May 23rd, 2004, 11:40 AM
System Over Heating
Greetings Everyone !!!!
I have bougth new P4 computer with hyper threading 2.8 Mhz.
the problem which I am facing is that when ever I play games on the machine it give me alert message “temperature in system zone 2 exceed the set limit “
The default set temperature for this zone is 50C .
I do not want to change the temperature limit , So can anyone advise on cooling this zone’s temperature .
Which part of the mother board does “ZONE 2” represents
May 23rd, 2004, 11:55 AM
Im not sure about the Zone 2 thing, but have a look at the heatsink/fan on your graphics card especially if its a Nvidia one!
IMO Nvidia cards always ship with piss poor heat sinks and fans, if this is the case for you i would recommend buying some thermal compound and applying this between your fan and your card maybe even buying a new fan aswell.
May 23rd, 2004, 01:04 PM
Yes it does depend what the mobo manufacturer means by "Zone 2" best to have a look in the Mobo Manual, and see whatpart of the machine the message is refering..
Other questions to ask..
1/ what is the room temperature? the higher the room air temp the harder it is for the systems cooling to keep the temp below the alarm limits.
2/ Is the ventilation holes at the front, sides and rear clear of obstructions?. Poor air intake is a killer.
3/ When you got the system what were the considerations for extra cooling.. ie HDD..(these bugger can fry an egg after a hour of hard work..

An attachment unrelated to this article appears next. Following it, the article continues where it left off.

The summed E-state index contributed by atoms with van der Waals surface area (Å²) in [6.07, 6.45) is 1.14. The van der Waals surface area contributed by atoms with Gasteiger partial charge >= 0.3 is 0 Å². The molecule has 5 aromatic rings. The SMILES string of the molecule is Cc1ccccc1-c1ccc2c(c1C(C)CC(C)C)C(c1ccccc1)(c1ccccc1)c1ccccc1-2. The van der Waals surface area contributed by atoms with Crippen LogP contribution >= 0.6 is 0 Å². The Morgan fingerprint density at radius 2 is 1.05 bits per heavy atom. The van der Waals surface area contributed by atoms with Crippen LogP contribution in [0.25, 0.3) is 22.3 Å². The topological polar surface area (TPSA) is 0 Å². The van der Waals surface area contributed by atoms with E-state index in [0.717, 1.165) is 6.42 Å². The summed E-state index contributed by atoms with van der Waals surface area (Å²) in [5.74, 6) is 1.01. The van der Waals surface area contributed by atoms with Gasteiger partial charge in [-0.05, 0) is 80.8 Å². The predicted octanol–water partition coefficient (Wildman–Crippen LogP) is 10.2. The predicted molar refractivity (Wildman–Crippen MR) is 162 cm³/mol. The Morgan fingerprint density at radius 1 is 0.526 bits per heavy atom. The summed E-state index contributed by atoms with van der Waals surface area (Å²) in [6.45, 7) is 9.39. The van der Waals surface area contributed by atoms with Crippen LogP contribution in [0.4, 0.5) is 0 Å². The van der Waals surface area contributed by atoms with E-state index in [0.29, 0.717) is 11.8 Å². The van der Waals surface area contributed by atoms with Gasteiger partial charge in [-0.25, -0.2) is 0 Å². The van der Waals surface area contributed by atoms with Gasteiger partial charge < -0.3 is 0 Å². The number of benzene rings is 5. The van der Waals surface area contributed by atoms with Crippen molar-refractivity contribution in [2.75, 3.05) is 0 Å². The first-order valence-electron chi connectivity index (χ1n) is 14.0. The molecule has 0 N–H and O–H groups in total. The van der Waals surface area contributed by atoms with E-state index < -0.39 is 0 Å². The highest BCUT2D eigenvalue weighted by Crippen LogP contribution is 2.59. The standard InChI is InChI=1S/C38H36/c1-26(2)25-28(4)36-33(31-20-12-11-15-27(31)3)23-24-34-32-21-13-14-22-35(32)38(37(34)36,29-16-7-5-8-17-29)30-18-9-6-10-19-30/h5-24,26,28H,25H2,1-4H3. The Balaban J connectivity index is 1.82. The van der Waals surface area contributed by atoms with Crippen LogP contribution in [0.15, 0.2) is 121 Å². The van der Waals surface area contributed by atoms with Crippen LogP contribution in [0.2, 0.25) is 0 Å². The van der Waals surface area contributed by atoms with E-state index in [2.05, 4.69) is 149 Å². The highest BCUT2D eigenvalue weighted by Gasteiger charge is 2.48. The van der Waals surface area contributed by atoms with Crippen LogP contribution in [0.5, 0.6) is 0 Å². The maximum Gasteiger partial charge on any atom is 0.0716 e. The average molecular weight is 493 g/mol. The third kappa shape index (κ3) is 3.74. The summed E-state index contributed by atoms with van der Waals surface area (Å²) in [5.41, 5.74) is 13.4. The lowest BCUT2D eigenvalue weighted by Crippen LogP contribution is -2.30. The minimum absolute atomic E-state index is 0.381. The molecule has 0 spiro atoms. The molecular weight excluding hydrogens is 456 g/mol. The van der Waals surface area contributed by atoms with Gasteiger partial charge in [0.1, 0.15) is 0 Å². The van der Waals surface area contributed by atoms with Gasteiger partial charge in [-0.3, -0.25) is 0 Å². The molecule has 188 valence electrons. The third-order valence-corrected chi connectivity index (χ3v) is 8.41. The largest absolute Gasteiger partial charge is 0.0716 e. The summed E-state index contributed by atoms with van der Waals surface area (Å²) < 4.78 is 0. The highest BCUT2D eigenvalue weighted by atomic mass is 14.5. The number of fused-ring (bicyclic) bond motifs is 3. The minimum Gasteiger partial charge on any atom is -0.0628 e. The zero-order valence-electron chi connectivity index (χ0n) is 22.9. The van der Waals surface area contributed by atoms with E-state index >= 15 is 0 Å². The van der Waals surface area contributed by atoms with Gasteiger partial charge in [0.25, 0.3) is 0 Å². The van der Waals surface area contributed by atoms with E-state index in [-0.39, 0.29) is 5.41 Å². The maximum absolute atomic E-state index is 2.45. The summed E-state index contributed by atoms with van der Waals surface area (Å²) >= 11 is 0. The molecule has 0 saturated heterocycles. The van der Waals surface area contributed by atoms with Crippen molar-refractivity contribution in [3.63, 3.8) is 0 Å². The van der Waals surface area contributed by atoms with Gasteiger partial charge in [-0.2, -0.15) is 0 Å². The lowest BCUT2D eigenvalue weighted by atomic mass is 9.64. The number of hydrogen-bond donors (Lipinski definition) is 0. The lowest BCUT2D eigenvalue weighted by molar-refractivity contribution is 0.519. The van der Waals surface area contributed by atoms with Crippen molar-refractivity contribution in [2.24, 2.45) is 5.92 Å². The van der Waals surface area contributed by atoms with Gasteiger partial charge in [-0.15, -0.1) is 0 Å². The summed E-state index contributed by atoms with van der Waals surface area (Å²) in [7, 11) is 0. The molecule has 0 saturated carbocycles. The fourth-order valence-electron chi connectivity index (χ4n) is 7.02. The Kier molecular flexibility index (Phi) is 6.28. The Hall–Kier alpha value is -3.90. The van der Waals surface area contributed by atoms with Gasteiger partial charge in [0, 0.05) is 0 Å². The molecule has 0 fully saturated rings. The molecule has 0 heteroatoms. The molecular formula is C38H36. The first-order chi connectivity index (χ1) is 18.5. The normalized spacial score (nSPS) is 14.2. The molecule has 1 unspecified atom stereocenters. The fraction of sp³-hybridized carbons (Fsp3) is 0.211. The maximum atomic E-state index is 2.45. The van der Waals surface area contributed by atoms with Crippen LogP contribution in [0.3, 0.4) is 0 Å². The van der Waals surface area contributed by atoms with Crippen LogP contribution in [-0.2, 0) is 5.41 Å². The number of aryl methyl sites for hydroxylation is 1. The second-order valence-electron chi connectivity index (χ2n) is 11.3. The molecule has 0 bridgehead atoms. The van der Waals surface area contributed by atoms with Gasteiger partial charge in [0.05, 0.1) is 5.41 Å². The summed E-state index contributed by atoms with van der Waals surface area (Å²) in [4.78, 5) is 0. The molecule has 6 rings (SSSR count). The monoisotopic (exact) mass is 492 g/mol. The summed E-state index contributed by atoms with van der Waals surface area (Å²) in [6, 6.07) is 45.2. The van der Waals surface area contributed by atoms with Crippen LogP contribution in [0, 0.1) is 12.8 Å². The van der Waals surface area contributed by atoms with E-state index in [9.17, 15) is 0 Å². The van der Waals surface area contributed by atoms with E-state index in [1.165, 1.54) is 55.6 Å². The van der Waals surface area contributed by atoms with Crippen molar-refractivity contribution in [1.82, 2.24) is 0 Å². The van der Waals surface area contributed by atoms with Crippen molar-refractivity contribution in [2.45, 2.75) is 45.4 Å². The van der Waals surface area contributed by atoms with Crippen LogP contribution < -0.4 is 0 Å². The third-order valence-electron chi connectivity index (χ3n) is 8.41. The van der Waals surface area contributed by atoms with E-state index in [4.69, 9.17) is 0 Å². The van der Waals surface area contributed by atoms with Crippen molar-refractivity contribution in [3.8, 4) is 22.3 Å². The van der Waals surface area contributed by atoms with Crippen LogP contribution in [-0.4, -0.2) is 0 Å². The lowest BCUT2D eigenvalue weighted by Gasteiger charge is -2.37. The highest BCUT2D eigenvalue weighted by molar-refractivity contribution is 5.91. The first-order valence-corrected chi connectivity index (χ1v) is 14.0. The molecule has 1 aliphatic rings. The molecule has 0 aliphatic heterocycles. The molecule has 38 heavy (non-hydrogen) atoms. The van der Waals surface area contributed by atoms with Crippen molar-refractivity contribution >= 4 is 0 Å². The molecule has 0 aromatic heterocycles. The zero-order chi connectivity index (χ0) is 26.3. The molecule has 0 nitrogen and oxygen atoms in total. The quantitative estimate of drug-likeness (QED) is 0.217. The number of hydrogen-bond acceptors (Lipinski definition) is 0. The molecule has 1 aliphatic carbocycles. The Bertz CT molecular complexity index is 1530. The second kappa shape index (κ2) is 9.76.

But first we need to know what Zone 2 is
"Consumer technology now exceeds the average persons ability to comprehend how to use it..give up hope of them being able to understand how it works." - Me http://www.cybercrypt.co.nr
May 23rd, 2004, 01:09 PM
If I recall correctly, that is around either your RAM or the PCI/AGP slots. When you play games, the AGP and RAM will heat up, because you are developing them to their full potential.
It is a Pentium, so should cut out before any damage actually occurs?
Your flag appears to be India?..........I use 55c for England............you should be good for 60c, and I have only encountered problems when they get over 70c. I think that 50 is the default, pan-global, setting?
I suggest as a first move that you get an "exhaust fan", this is a flat device that would take up one of your PCI expansion slots and will shift about 40-50 cubic feet/minute of air out of the case.
Also, consider that you might add another fan to suck cooler air IN, this would be a standard 80mm fan. Both bits are very cheap, compared to your machine's cost Like I would expect to get both for under £10 total cost over here.
What is the room temperature?
EDIT: B*****r it Undies............you got there first
EDIT: #2 "Zone 1" should be the CPU
May 23rd, 2004, 01:20 PM
i just looked in some old Mo BO manuals i have:
Zone 1 = CPU socket, Chipset and CMOS chip
Zone 2 = AGP Slot
Zone 3 = Memory Slot(s)
Zone 4 = PCI slots
Zone 5 = All IDE connectors
Look to see if you have a vent on the case adjacent to where you AGP slot is located I have one on mine but obviously it wont be the case for all computers, if there is make sure it is not blocked or placed to close to your desk etc.